> mixed with that of the Crickley Hill burial. This was thought possible, as
> the
> Birdlip skull reputedly had copper staining (due to the placement of the
> bowl),
> whereas the skull that was examined had no such staining.
> 
> Perhaps this is merely archaeological folklore, but if anyone can refute
> this
> possibility (or has any more info.), I'd be interested
> 
> Kirsten Jarrett
> 
> PS developments since the Staelen article (1982: 25) was published (a link
> to
> this was provided in a previous post by David Tooke): there is now probable
> evidence for late Iron Age - early Roman reoccupation of the adjacent
> hillfort
> at Crickley Hill. I can provide details, if required, but see:
> 
> Dixon, P.W. 1994 Crickley Hill: The Hill-Fort Defences
> 
> http://romanandearlymedievalcrickleyhill.blogspot.com/
> 
> 
> 
> Quoting David Rice <[log in to unmask]>:
> 
> > This assertion has a long history, but ultimately is not the case,
> although
> > she does have a `male' chin.
> >
> > The Birdlip Mirror and associated finds were described, when discovered in
> > 1879, as in a cist grave with three skeletons: 2 men with a woman
> in-between,
> > all of the objects were with the woman.  A Dr Cook preserved the woman's
> > skull (all of the other bones were lost).  At a presentation in 1882 he
> was
> > challenged by a fellow doctor who pointed out the masculine jaw of the
> woman,
> > but Dr Cook who had seen the complete skeleton, as had other members of
> the
> > audience, was clear that it had come from a woman.
> >
> > In 1971 she was examined in detail with arbitrary points given for the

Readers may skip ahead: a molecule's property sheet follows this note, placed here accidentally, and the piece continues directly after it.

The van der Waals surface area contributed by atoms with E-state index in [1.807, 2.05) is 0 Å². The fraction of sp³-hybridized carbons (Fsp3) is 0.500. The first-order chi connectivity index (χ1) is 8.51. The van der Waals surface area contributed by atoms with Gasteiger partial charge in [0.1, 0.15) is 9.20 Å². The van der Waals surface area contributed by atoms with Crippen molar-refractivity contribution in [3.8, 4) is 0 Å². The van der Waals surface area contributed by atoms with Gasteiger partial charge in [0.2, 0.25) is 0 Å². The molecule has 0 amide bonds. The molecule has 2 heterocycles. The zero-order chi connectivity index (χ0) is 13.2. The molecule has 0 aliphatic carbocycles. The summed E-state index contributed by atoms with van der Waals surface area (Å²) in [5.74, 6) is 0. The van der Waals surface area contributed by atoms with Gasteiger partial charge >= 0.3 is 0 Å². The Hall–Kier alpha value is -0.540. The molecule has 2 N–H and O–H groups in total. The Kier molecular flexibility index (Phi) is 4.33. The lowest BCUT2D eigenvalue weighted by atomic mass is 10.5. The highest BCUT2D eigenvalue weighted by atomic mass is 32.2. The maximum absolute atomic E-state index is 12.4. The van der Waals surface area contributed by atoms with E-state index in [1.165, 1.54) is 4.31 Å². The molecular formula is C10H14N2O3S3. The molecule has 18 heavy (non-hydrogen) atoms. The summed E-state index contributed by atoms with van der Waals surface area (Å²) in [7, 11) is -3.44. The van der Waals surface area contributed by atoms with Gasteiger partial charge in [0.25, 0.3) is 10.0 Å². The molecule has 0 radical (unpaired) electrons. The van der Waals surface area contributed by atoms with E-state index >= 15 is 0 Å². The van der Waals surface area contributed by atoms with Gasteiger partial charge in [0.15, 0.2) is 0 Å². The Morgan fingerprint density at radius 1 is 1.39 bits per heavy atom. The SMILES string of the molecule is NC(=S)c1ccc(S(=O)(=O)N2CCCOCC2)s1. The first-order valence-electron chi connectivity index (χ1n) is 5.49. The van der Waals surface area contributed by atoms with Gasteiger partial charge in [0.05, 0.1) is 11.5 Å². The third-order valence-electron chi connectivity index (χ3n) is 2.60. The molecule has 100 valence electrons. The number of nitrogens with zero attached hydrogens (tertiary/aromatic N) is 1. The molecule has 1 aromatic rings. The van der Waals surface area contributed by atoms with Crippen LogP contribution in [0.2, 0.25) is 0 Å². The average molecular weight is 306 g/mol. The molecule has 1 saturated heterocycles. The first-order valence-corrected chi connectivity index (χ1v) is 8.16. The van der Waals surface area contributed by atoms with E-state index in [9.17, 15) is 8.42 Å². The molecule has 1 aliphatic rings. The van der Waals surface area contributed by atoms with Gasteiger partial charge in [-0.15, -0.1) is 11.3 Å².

> > strength of male and female traits, with the female having 36 points to 16
> > male.  I have not seen any record of an examination, nor spoken to an
> > osteologist who has seen the skull, that has come to any other conclusion. 
> I
> > would be pleased to see a reference to one.
> >
> > David
> >
> > 	David Rice
> > 	Archaeology Curator
> > 	Gloucester Museums Service
> > 	Regeneration
> > 	________________________________________
> > 	Gloucester City Museum    Tel. 01452 396131
> > 	and Art Gallery                 Fax 01452 410898
> > 	Brunswick Road
> > 	Gloucester, GL1 1HP
> > 	www.gloucester.gov.uk www.livinggloucester.co.uk
> >
> >
> >
> >
> >
> >
> >
> >
> > -----Original Message-----
> > From: British archaeology discussion list
> > [mailto:[log in to unmask]]On Behalf Of Charlie Stokes
> > Sent: 03 August 2010 11:28
> > To: [log in to unmask]
> > Subject: [BRITARCH] Birdlip mirror burial - Email found in
> > subject
> >
> >
> > Having decided to tackle the issue of gender in archaeology this year with
> > my
> > students, I found a sentence in the archaeology course book that suggests
> > that
> > the burial accompanied by the Birdlip mirror may have been male rather
> than
> > female, on the grounds that the skull has 'masculine traits'. Has anyone
> got
> > any
> > references  for this re-examination of the skull?
> >
> > Thanks
> >
> > Charlie
> >
> >
> >
> >
> >